A Mold that Saves Lives
As we discussed in a previous blog, penicillin has quite the history. We’ve seen how it came about and learned about the minds of Ernest Duschene and Alexander Fleming. And we’ve discussed already a great number of different ways molds have formed by accident. But what if we’re looking to create mold? Well, that’s not so hard to do. Leave a piece of bread out in a humid environment long enough and you’ll start to see it happen. You can do this with any food item, but the big question is this: what if we’re looking for a specific kind of mold? What if the end of the world has happened and you need to make your own antibiotics? Well, there are ways you can make actual penicillin in your own home!
An Advance Warning!
I must STRONGLY STRESS though that though the experiment I’m going to cover will likely result in some penicillin. It will be just as how Fleming accidentally discovered it. That said, DO NOT TEST IT ON YOURSELF. You will get more than the mold that penicillin comes from. And there’s always the outside chance of risk with this. There’s also the fact that a lot of people also have an allergy to penicillin. Which can cause problems for them even if by some miracle you did get it. Laboratories around the world have special procedures and know how to make it at minimal risk. This is just an experiment that could be fun for a child’s science fair. Leave the real applications to the scientists!
Despite the section title, penicillin is made in labs. However, with changes in technology we’ve discovered way to make more and stabler penicillin for modern use. It was difficult to keep together until Howard Florey discovered a way to keep it stable. The process has changed little over the years. The primary means of making penicillin is fermentation. Nutrients for the mold gets sterilized and then fed into heated vats with the appropriate strain of mold. As we know, mold likes warm places and lots of food and moisture. These vats are designed to handle it! After about 40 hours, the mold begins secreting the penicillin for harvest. From there, it’s filtered, washed, and dried, and then it’s more or less ready for use. The companies that manufacture it then take it and clean it up a little. This includes additives to lengthen shelf life. Natural penicillin doesn’t have a long shelf life after all, so this helps ensure it’s ready to use at a moment’s notice.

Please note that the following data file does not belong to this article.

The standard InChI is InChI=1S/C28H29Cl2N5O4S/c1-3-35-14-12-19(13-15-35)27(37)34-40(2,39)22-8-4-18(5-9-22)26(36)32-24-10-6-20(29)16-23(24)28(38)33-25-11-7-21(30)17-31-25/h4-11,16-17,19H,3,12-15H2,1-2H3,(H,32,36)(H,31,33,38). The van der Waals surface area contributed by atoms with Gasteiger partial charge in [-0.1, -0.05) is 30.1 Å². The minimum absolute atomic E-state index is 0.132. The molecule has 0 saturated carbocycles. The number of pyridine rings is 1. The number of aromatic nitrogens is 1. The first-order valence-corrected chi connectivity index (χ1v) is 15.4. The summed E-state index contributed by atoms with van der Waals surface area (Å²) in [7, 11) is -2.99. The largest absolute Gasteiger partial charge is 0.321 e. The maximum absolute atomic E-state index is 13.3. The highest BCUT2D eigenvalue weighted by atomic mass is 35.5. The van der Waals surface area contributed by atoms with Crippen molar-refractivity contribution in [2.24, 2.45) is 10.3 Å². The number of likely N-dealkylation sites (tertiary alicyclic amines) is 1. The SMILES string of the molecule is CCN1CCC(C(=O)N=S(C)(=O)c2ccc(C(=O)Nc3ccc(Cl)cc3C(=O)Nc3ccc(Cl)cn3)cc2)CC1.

Making Your Own
I won’t be going too in-depth into how you can make your own penicillin as discussed above. There are a lot of risks involved and there are also some legal aspects too. But, this can be an interesting little experiment if you want to carry it out. Since a lot of these ingredients are only available in bulk, it can be expensive. If you’re just doing this for a science fair experiment, talk to the teacher. They might have some of these and even help out. If you’re a minor, make sure to have some supervision like a teacher or parent help you out!
Here’s what you will need:
-Sterilized glass vessels, like a flask. Complete with airtight corks or ways to seal them.
-Some bread or a peel of a citrus fruit (oranges work well).
The following items in these quantities:
–Lactose Monohydrate (44.0 grams)
–Corn Starch (25.0 grams)
–Sodium Nitrate (3.0 grams)
–Magnesium Sulfate (0.25 grams)
–Potassium MonoPhosphate (0.50 grams)
–Glucose Monohydrate (2.75 grams)
–Zinc Sulfate (0.044 grams)
–Manganese Sulfate (0.044 grams)
-A pH test kit
–Hydrochloric Acid to adjust pH
YES, many of these items (like hydrochloric acid) are potentially dangerous. Make sure you read up on this process and these products before you try this at home or in a lab.
Expose your chosen medium, be it bread or the citrus peel, to the air. Wait for it to get moldy. It’ll start grey. When it starts looking bright blue and green, then it’s time to harvest.
Sterilize one of the glass vessels. Putting them in an oven at 315 degrees should do the trick. Once sterile, drop the bright blue and green mold from your medium into it and seal it up. Incubate it for about a week, keeping the temperature around it at about 70 degrees. And then you’ll have your very own penicillin colony!
This is where it gets tricky as it is extracting the penicillin from your colony. Take 500 milliliters of cold water and put your chemical ingredients listed above into it. Then add more cold water until you have a full liter. From there, break out your test kit and the acid and tweak it with the acid until the solution’s pH value is between 5.0 and 5.5. Then scrape the spores off of your colonies from the previous part and drop it in! Leave it for seven days.
Finally, once the solution is ready, the penicillin will be floating in it. Now you filter it out and you’ll be left with penicillin! Ready for any science fair.
The Final Product
Remember what I said above though. DO NOT TEST THIS ON YOURSELF. If you want to see how it works, get a colony of bacteria together with an agar solution in petri dishes. And then try applying your newly made penicillin to some of them. You’ll notice that the ones that you don’t add penicillin to will have lots of colonies. Alternatively, the dishes with penicillin should not have as much or any mold!